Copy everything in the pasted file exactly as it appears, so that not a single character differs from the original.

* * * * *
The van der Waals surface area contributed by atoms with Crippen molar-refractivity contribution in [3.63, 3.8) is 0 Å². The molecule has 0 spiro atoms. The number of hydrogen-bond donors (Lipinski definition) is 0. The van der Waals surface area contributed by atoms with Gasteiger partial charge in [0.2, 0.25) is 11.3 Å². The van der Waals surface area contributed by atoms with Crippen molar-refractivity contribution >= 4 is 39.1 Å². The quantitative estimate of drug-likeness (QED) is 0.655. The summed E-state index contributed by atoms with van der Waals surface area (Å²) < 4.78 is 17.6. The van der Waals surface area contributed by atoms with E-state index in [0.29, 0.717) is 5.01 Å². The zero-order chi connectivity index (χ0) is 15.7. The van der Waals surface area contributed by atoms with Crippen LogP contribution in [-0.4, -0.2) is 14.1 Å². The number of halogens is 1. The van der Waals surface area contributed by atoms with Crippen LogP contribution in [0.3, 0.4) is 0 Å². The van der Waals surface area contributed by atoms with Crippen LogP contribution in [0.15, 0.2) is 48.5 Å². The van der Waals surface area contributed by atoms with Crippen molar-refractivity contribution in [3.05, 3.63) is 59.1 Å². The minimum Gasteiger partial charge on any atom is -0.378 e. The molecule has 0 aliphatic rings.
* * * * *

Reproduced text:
The van der Waals surface area contributed by atoms with Crippen molar-refractivity contribution in [3.63, 3.8) is 0 Å². The molecule has 0 spiro atoms. The number of hydrogen-bond donors (Lipinski definition) is 0. The van der Waals surface area contributed by atoms with Gasteiger partial charge in [0.2, 0.25) is 11.3 Å². The van der Waals surface area contributed by atoms with Crippen molar-refractivity contribution >= 4 is 39.1 Å². The quantitative estimate of drug-likeness (QED) is 0.655. The summed E-state index contributed by atoms with van der Waals surface area (Å²) < 4.78 is 17.6. The van der Waals surface area contributed by atoms with E-state index in [0.29, 0.717) is 5.01 Å². The zero-order chi connectivity index (χ0) is 15.7. The van der Waals surface area contributed by atoms with Crippen LogP contribution in [-0.4, -0.2) is 14.1 Å². The number of halogens is 1. The van der Waals surface area contributed by atoms with Crippen LogP contribution in [0.3, 0.4) is 0 Å². The van der Waals surface area contributed by atoms with Crippen LogP contribution in [0.15, 0.2) is 48.5 Å². The van der Waals surface area contributed by atoms with Crippen molar-refractivity contribution in [3.05, 3.63) is 59.1 Å². The minimum Gasteiger partial charge on any atom is -0.378 e. The molecule has 0 aliphatic rings.